By Martin Riesebrodt
Why has faith continued around the process human background? Secularists have estimated the top of religion for a very long time, yet religions proceed to draw fans. in the meantime, students of faith have multiplied their box to such an quantity that we lack a easy framework for making feel of the chaos of spiritual phenomena. To therapy this scenario, Martin Riesebrodt the following undertakes a role that's right now easy and huge: to outline, comprehend, and clarify faith as a common concept. Instead of propounding summary theories, Riesebrodt concentrates at the concrete realities of worship, studying non secular vacations, conversion tales, prophetic visions, and life-cycle occasions. In examining those practices, his scope is competently huge, bearing in mind traditions in Judaism, Christianity, Islam, Buddhism, Daoism, and Shinto. eventually, Riesebrodt argues, all religions promise to stay away from misfortune, support their fans deal with crises, and produce either transitority advantages and everlasting salvation. And, because the Promise of Salvation makes transparent via plentiful empirical proof, faith won't disappear so long as those delivers proceed to aid humans focus on existence.
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Additional info for The Promise of Salvation: A Theory of Religion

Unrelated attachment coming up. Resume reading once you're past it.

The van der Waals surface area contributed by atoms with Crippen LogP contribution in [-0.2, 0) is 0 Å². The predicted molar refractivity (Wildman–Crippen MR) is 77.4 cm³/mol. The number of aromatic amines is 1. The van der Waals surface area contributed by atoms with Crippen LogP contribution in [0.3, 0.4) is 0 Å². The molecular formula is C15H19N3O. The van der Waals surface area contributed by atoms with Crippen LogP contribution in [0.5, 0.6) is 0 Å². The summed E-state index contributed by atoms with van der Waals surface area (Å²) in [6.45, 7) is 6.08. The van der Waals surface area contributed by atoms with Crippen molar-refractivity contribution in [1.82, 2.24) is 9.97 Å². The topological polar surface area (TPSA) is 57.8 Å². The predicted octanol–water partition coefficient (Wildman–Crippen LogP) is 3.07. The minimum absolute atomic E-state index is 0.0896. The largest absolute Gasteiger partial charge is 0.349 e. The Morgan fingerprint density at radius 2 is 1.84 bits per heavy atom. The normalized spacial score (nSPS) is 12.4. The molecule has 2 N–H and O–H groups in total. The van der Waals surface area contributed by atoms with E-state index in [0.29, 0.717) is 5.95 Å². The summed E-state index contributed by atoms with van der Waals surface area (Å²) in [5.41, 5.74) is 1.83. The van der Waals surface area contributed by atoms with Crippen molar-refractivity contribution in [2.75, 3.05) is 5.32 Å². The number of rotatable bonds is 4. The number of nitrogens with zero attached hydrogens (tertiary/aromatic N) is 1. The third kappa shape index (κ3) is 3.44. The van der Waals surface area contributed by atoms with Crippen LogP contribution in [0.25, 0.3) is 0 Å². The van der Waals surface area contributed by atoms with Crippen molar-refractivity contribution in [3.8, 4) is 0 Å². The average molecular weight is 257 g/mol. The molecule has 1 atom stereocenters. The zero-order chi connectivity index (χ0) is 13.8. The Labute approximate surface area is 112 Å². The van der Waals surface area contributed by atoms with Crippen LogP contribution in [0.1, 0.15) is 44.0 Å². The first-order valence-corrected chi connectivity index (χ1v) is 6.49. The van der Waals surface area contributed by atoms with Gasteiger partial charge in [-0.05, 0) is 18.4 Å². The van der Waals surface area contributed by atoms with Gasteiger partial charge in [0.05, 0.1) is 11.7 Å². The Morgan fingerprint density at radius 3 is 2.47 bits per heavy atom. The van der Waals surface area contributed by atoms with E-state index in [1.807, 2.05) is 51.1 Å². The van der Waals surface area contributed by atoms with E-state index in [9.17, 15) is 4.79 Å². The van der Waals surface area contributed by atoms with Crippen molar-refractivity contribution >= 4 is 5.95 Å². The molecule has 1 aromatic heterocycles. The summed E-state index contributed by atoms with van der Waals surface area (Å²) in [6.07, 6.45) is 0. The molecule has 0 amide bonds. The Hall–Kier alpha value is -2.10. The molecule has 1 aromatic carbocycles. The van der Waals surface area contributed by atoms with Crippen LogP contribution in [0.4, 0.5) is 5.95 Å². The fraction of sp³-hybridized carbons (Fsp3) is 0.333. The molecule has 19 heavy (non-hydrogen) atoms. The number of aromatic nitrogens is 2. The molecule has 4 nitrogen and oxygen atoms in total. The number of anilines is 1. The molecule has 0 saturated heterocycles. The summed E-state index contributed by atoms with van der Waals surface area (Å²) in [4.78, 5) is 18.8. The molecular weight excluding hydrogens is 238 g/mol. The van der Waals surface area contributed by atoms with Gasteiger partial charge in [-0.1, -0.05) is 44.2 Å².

38 I consider this objection ungrounded because the criterion of institutional differentiation obviously relativizes all social phenomena historically. For example, if music is defined the way Dubuisson defines religion, we arrive at the absurd conclusion that only the modern West has produced music, because only in the modern West was a relatively autonomous music cul ture differentiated. The institutional point of view is clearly inappropriate 18 chapter one for general definitions because it necessarily describes differences.
29 These examples drawn from Judaism, Christianity, and Islam provide sufficient evidence that all three of the Abrahamic religions defined and constituted themselves in contrast to other religions. 30 Asian Religions Mutual perception and competition are also found in the cradle of the Asian religions known to us, whether we are speaking of Buddhism, Jainism, Sikhism, Daoism, or Shinto. Indian Buddhism emerged as a movement that distinguished itself both from Brahmanism and from other ascetic movements.
How can we arrive at a general concept 20 chapter one of religion, and how can it be justified? The easiest solution would seem to consist in a positivistic turn according to which we can define as we wish, with success or failure determining the outcome. But this way out of the problem is unsatisfactory from the point of view of an interpretive sociol ogy, because in that sociology definitions are guided not by functions but by structures of meaning. Are there structures of meaning that can be used, over and beyond cultural boundaries, as the foundations for such a defini tion of religion?